Crunchyroll's Royalty Payments to Anime Industry Have Surpassed US$100 Million
posted on by Rafael Antonio Pineda
Anime streaming website Crunchyroll told entertainment news source The Hollywood Reporter that it has contributed US$100 million in royalties to the Japanese industry. Crunchyroll confirmed with ANN that the milestone was reached late last year.
Crunchyroll also noted to The Hollywood Reporter that women make up half of Crunchyroll's user base.
The website launched in 2007 as a streaming service offering anime titles without authorization, but in 2008 it secured raised US$4.05 million in its first-round funding from Venrock an began licensing titles for streaming.
Crunchyroll announced a joint venture to co-produce anime with Sumitomo Corporation in 2015. It has since invested in more than 40 anime productions, including this season's A Place Further Than the Universe, Citrus, How to Keep a Mummy, Toji no Miko, Laid-Back Camp, Junji Ito Collection, and Ms. Koizumi Loves Ramen Noodles. Crunchyroll also produced URAHARA, an anime adaptation of Patrick Macias and Mugi Tanaka's webcomic PARK Harajuku: Crisis Team!, which runs on Crunchyroll. Last July, Crunchyroll announced a partnership with NBCUniversal Entertainment Japan to co-develop new anime titles.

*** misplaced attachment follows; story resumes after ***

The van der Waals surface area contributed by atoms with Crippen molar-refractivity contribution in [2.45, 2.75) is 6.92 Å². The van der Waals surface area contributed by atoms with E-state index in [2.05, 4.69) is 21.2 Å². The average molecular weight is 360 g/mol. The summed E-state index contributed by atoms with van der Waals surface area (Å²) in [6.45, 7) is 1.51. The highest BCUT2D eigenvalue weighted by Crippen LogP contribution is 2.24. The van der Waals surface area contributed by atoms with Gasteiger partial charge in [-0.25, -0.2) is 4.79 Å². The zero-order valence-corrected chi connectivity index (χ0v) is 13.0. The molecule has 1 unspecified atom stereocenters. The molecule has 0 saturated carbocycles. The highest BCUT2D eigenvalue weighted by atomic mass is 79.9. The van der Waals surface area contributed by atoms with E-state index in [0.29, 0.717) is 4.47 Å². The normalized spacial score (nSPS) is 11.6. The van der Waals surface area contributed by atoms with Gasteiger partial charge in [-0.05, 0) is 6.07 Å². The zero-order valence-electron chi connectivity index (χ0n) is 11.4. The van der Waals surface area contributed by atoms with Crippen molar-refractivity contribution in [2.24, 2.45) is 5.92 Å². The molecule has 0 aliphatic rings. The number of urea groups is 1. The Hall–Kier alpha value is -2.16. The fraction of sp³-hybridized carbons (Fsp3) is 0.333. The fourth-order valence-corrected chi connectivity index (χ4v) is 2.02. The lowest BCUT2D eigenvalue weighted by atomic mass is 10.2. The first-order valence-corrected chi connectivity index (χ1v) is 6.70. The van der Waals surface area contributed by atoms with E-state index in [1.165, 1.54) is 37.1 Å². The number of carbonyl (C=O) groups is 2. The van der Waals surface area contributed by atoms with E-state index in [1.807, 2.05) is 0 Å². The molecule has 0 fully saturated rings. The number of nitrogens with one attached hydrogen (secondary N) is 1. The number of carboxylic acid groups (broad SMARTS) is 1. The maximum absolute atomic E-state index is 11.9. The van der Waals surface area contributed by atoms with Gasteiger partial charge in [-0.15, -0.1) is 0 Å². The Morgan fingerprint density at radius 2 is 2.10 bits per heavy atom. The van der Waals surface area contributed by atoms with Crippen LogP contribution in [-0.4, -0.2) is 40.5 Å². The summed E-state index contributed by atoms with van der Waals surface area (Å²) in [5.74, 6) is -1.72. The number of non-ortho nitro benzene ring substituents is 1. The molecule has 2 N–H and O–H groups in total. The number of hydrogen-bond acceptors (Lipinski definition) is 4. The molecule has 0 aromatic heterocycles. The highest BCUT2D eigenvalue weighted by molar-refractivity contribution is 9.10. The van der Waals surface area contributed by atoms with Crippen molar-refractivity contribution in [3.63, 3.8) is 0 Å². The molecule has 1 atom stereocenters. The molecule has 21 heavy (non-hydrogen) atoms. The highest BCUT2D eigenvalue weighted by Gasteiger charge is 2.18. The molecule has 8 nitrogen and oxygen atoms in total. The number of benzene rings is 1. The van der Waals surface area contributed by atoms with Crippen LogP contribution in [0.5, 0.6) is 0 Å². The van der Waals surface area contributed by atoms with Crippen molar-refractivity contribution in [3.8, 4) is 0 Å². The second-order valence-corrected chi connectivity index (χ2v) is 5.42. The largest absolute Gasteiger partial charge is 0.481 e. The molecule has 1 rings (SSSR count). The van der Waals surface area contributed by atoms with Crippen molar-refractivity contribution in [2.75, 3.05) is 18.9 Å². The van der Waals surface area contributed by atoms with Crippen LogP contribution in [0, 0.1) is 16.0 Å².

Sumitomo is also partnering with The Chernin Group. The Chernin Group acquired a majority stake in Crunchyroll in December 2013. The Chernin Group and AT&T formed the joint venture Otter Media in 2014, and it operates Crunchyroll's parent company Ellation.
As of February 2017, Crunchyroll's streaming service has reached more than one million subscribers. The site also has more than 20 million registered users. Crunchyroll is also partnering with Funimation to cross-stream anime content and to offer titles on home video via Funimation.
Crunchyroll launched a manga service in 2013. Crunchyroll, Sumitomo Corporation, and GREE also signed an agreement last August for the localization and distribution of games based on anime for North America and other overseas markets.
Source: The Hollywood Reporter (Gavin J. Blair)